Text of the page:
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Writing an honors thesis is an endeavor in general, full of trials, tribulations, and valuable learning experiences. Add in the bouillon cube of COVID-19 and wow, talk about zesty! DAMES student Faith Virago is making it happen, and I interviewed her to find out just what it’s like to write an honors thesis in our department this year.

1) How did you get involved/what made you decide to write an honors thesis?

I decided to write an honors thesis because I wanted an opportunity to focus on my research interests.

2) Tell us about your research!

I am conducting a qualitative research study by interviewing women who grew up in China and have lived in the US for a portion of their career or education. My main research question is ‘how does a cross cultural transition from China to the US affect Chinese women’s views on gender equality and feminism?’ I am also exploring how these women’s lives and experiences can give us insight into gender equality and feminism in both China and the US. In this research study, I am using the anthropological approach of ethnography because I want to do more than just gather numbers and create a decontextualized analysis. This research is both a presentation of the overall trends as well as an illustration of the context, both historical and environmental, of these lives. In addition to my own data, I am using the book Some of Us: Chinese Women Growing Up in the Mao Era to compare the experiences of my interviewees with their preceding generation. This book consists of 9 memoir essays from women who grew up in China during the Cultural Revolution and then went on to get their PhDs in the US. I chose to construct a cross-generational analysis so that I can analyze how the situation has changed in the last 50 years and speculate on what role Mao’s particular brand of gender equality played in this change.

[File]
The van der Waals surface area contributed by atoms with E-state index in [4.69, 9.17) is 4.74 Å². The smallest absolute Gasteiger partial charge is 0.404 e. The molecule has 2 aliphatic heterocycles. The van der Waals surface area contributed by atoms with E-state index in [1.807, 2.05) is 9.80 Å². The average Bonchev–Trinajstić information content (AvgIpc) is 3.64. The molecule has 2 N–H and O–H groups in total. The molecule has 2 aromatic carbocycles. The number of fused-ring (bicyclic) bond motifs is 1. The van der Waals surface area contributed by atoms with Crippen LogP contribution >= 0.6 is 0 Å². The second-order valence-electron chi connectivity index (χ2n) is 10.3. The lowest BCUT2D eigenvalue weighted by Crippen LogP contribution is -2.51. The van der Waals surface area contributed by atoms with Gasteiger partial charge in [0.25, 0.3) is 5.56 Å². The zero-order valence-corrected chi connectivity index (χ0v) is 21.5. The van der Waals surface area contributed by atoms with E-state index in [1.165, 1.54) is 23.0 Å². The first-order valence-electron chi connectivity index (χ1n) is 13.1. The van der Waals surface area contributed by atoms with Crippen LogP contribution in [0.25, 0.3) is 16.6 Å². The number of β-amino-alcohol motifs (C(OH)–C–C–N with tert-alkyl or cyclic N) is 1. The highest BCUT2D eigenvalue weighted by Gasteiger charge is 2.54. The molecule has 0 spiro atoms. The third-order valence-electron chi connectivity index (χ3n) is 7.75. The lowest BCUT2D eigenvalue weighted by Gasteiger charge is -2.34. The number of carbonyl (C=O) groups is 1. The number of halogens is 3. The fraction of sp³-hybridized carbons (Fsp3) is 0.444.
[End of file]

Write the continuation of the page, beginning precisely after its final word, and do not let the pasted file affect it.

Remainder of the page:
3) What do you like most about your work?

I love interviewing people and hearing their life stories and experiences!

4) What’s the hardest part of writing an honors thesis?

The hardest part is starting the writing process.

5) Speaking of difficulties, what’s it like writing an honors thesis in the midst of a global pandemic? Are your resources limited? How have you had to adapt?

My resources are limited in one aspect because I was unable to interview with individuals in person. This limited who I could interview in the sense that they would need to be comfortable using Zoom. It did, however, open up the opportunity for me to interview people outside of NC.

6) What are your future plans?

I am planning to attend graduate school next fall to continue my studies of both Chinese and women in modern China. I plan to eventually conduct research about gender discrimination and gender equality in the lives of women living in rural areas of China. I also hope to research queerness in China, specifically the intersection of culture and gender roles in the lives of transgender Chinese individuals.


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